ocean acidification

Coordinator of UK Ocean Acidification Research Attacks The Spectator for 'Willfully Misleading' James Delingpole Column

The Marine Biologist and the Spectator magazine covers

The Spectator is one of the oldest English language magazines on the planet, established in London in 1828.  Chances are if you’ve never read it, you’ve probably heard of it.

The Marine Biologist magazine, on the other hand, was only launched in 2013. With no disrespect to the good people there, chances are you’ve neither heard of it, read it or are aware of its very existence.

But earlier this week the Marine Biologist’s website published an eviscerating 2,500-word analysis of an April column that had appeared in The Spectator.

Immediate Action Needed to Save Pacific Northwest from Ocean Acidification: Scientists

The Pacific coast of North America is becoming more acidic as human-produced carbon dioxide emissions dissolve into the water and communities from B.C. to California must take action now to offset changes that are already affecting West Coast marine life, say leading ocean scientists.
 
The panel of 20 scientists from B.C., California, Oregon and Washington have spent three years studying changes in ocean chemistry along the West Coast and a report released Monday says regional strategies are urgently needed to combat changes that are coming and, where possible, reduce the impacts.
 
“Ocean acidification is a global problem that is having a disproportionate impact on productive West Coast ecosystems,” Francis Chan, an Oregon State University marine ecologist, said. Chan is the co-chair of the West Coast Ocean Acidification and Hypoxia Science panel.
 
“There has been an attitude that there is not much we can do about this locally, but that just isn’t true. A lot of the solutions will come locally and through coordinated regional efforts,” he said.

Scientist Accuses The Times Newspaper of "Cherry Picking" on Ocean Acidification Story

A scientific journal editor has criticised the UK’s The Times newspaper for misinterpreting the findings of a special edition that looked at the science linking ocean acidification to impacts on marine organisms.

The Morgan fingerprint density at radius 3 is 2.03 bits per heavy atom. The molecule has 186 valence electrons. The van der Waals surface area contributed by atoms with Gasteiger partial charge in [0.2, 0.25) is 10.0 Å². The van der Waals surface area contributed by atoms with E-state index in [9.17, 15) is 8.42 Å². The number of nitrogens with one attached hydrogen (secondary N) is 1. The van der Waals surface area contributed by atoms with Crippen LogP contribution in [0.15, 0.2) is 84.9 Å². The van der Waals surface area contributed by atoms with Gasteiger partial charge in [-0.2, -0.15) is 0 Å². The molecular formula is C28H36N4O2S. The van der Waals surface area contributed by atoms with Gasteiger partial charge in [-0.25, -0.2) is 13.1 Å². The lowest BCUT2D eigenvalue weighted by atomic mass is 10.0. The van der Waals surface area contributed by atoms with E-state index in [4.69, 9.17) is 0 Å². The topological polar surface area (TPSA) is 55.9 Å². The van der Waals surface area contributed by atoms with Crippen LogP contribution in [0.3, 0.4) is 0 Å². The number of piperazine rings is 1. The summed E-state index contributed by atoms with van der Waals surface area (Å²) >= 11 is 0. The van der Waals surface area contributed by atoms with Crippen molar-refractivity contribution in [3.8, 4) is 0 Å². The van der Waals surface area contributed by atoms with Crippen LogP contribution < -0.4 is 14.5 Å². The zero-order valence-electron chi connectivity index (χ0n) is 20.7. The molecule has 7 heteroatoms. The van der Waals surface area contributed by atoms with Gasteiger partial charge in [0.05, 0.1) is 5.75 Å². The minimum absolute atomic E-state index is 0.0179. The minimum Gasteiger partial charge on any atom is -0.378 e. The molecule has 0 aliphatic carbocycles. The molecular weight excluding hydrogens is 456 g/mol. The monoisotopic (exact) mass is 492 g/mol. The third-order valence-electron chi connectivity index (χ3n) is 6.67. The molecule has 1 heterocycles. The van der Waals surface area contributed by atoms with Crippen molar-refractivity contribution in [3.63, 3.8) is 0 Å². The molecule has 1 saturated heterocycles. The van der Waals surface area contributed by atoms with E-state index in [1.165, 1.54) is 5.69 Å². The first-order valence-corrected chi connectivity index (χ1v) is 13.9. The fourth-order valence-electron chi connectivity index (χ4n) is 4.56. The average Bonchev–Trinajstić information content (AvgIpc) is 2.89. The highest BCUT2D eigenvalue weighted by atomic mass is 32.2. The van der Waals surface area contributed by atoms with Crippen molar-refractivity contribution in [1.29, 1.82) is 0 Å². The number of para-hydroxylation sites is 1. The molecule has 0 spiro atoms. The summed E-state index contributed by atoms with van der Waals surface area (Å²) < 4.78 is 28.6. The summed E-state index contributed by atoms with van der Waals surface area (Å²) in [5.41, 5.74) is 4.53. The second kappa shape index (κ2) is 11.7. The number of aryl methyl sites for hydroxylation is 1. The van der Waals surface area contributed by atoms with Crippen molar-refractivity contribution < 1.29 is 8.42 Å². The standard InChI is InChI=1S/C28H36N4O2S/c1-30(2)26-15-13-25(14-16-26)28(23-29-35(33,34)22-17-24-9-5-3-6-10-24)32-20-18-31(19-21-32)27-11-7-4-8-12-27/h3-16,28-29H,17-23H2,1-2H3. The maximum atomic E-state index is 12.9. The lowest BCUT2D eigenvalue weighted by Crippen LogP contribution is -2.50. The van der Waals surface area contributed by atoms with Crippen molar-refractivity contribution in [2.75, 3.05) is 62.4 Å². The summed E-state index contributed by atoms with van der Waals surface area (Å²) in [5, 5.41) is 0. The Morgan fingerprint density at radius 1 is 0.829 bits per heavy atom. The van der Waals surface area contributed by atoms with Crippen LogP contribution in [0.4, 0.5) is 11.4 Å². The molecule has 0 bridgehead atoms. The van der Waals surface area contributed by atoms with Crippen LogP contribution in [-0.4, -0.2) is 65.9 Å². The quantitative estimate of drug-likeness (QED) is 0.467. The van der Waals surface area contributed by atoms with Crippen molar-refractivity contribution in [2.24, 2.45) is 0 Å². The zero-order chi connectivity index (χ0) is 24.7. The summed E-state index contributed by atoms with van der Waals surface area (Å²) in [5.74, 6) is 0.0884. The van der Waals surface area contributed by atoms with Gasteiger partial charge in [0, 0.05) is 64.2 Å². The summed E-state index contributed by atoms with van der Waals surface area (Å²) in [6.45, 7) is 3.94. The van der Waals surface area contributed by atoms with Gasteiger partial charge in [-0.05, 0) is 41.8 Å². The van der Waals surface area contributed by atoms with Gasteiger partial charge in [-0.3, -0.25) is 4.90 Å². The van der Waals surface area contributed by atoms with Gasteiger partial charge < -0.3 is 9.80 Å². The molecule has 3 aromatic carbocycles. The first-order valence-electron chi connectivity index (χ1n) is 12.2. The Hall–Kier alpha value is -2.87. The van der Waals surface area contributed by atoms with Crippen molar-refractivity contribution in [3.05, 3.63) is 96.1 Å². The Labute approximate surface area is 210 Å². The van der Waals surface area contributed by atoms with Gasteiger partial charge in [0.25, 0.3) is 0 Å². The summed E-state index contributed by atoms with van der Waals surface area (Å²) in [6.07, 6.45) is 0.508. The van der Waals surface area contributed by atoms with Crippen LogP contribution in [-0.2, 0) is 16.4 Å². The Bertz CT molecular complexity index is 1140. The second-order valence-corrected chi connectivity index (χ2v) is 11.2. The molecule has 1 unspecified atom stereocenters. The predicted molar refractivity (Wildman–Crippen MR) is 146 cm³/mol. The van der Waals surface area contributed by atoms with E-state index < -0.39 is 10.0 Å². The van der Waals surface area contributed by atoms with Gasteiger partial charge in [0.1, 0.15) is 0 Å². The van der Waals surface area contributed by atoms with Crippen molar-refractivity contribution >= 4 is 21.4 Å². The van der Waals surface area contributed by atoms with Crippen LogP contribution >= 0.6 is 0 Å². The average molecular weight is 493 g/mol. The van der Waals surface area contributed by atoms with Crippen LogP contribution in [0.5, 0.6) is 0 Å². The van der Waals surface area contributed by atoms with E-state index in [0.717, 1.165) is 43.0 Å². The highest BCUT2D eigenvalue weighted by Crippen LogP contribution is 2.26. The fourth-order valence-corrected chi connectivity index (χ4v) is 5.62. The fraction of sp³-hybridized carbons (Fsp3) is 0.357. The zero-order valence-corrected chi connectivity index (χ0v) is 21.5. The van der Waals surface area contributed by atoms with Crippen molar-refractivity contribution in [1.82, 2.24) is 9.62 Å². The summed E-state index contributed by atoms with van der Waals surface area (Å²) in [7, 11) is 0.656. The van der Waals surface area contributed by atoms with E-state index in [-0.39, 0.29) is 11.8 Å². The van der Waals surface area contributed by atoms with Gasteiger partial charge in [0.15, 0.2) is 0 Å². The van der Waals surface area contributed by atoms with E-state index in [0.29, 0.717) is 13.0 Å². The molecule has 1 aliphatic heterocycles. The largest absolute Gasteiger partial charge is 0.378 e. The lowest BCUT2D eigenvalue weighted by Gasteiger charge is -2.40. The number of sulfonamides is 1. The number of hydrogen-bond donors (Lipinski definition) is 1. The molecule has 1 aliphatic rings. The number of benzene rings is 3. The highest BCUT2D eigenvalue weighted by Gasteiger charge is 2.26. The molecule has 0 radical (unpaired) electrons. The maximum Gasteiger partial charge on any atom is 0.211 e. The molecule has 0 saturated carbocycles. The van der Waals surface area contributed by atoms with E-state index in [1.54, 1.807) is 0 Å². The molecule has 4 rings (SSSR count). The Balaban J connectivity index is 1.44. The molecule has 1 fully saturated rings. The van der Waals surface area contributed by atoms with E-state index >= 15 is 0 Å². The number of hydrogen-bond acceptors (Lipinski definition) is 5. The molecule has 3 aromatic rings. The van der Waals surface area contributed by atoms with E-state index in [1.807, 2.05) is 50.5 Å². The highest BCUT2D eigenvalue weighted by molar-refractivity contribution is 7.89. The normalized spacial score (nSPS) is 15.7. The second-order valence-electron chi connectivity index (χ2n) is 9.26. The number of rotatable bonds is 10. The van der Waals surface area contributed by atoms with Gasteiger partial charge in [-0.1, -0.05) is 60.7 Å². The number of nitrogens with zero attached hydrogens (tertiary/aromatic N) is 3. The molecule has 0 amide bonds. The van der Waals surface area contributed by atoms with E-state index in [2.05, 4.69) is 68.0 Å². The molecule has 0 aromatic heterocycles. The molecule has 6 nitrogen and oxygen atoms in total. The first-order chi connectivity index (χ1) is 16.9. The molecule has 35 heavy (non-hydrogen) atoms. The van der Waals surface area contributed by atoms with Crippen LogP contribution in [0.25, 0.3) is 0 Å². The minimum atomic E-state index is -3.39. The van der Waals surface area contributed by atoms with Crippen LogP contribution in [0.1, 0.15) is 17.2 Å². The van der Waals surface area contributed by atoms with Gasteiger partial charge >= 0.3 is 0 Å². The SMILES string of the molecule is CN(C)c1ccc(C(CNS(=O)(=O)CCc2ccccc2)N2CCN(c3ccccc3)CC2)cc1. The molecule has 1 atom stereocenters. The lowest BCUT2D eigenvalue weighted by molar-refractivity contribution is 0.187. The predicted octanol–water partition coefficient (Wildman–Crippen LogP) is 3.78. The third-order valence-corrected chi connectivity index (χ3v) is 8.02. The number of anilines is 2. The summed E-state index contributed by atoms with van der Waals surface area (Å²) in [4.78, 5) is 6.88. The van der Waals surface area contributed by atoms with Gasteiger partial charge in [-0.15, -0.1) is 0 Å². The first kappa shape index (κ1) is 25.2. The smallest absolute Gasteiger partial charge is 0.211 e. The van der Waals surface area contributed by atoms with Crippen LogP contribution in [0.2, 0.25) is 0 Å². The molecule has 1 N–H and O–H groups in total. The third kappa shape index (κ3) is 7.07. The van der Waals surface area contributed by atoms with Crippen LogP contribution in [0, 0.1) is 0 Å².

The Times story claimed the publication, led by Dr Howard Browman, had concluded most studies found ocean acidification had little or no impact on marine organisms.
 
But Browman, of the Institute of Marine Research in Norway, said The Times had omitted or misinterpreted key points and “cherry-picked” aspects of an interview with him.

Climate Denial Crock of the Week/1998 Revisited

One of the enduring myths of climate denialism is that global warming stopped sometime in the last decade. I see it in the blaring headlines of pseudoscience websites, in comments on my videos, even some of our most “distinguished” journalists have been taken in.

The Oceans v. EPA

Out of sight, out of mind,” is a pithy saying that aptly sums up the attitude most industrialized countries have toward ocean acidification. While there has been much (justified) hand-wringing about the terrestrial impacts of climate change, policymakers have largely ignored the threats posed by acidic seas – which are considerable.

For one, ocean acidification could wipe out a significant fraction of the world’s coral reefs – perhaps even all of them – by mid-century if we don’t curb our emissions. In late 2007, 17 marine biologists co-authored a review article in Science in which they warned that, under a worst-case emissions scenario (450 – 500 ppm and a temperature increase larger than 5.4°C), all reefs could disappear, taking up to half of all marine life with them.

The Worse Is Yet to Come

Melting ice caps. Crippling droughts. Acidifying oceans. Even to the untrained eye, the trends are becoming starkly clear: Climate change is upon us, and it’s only getting worse.

That, in essence, was the grim takeaway from a speech given by Christopher Field, the founding director of the Carnegie Institution’s Department of Global Ecology at Stanford University and a co-author of the 2007 U.N. Intergovernmental Panel on Climate Change report, at the annual meeting of the American Association for the Advancement of Science (AAAS) last week.

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